- Nestlé has finished acquiring Aimmune Therapeutics, fashioning the food allergy treatment maker as a stand-alone unit with a new leadership team.
- Andrew Oxtoby, formerly Aimmune's chief commercial officer, is now president and CEO, while Aimmune's pre-buyout chief executive, Jason Dallas, will depart. A longtime executive at Eli Lilly, Oxtoby joined Aimmune last year.
- The Swiss conglomerate owned about a quarter of Aimmune at the beginning of 2020, and in August agreed to buy the rest in a deal that valued the biotech at about $2.6 billion. The new unit will be part of Nestlé Health Science and continue to be known as Aimmune Therapeutics, based in Brisbane, California.
Nestlé, best known for products such as Nestea and Gerber baby food, is trying to beef up its nutritional science offerings with new technologies tackling food allergies. Aimmune's Palforzia is the first treatment for children with peanut allergies.
Palforzia won approval in January for treatment of the more than 1 million children and teenagers between the ages of 4 and 17 who suffer from peanut allergies. Analysts had forecast peak revenue of close to $2 billion a year, but initial sales have been negligible. Aimmune reported no net product revenue in the second quarter.
The medicine faces a number of challenges. Studies found patients taking Palforzia were better able to withstand exposure to peanuts, but there was also a higher risk of allergic reaction requiring the use of epinephrine. As a result, the initial dosing and the first administration of each increased dose must take place in a certified health-care setting.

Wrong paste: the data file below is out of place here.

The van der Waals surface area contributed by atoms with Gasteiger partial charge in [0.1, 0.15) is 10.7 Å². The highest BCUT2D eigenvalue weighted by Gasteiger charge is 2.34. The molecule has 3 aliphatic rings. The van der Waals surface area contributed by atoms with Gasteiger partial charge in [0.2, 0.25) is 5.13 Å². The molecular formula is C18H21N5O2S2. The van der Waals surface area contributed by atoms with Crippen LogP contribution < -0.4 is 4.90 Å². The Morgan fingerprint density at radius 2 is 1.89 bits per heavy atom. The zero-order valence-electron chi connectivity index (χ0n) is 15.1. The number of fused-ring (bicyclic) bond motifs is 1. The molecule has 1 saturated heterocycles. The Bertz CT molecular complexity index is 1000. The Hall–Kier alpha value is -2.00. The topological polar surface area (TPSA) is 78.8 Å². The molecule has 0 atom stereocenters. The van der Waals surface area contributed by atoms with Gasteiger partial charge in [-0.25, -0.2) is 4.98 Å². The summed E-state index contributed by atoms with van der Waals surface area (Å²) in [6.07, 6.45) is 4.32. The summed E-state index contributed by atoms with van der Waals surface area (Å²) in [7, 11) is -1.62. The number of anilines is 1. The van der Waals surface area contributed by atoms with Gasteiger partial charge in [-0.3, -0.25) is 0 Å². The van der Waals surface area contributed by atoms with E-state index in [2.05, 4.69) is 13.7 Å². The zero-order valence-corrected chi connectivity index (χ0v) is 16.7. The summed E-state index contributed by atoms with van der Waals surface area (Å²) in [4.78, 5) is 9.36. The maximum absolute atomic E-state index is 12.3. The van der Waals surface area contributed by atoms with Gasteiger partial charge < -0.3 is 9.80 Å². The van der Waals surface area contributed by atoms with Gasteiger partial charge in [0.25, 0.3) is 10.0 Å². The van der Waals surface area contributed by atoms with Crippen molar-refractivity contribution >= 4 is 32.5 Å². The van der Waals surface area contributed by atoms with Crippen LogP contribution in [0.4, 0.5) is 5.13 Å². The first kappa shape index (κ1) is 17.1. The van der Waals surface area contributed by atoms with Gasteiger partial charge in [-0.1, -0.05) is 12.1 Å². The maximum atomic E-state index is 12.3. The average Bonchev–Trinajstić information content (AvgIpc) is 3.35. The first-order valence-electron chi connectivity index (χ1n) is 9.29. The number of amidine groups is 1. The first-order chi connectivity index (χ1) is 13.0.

With the COVID-19 pandemic raging, patients have been less willing to visit doctors. And the product's price tag of $11,000 a year may be daunting for patients and insurers.
Aimmune executives said they've seen progress on both fronts. Allergists' offices are reopening and the company has made "strong progress with payers," Oxtoby told investors in the company's second-quarter earnings call.
With its purchase, Nestlé is voicing confidence in the company's technology. The Swiss company said it's looking forward to treatment of other food allergies and the development of a monoclonal antibody called AIMab7195.
Palforzia's approval for peanut allergies is "only the beginning," Nestlé Health Science CEO Greg Behar said in a statement.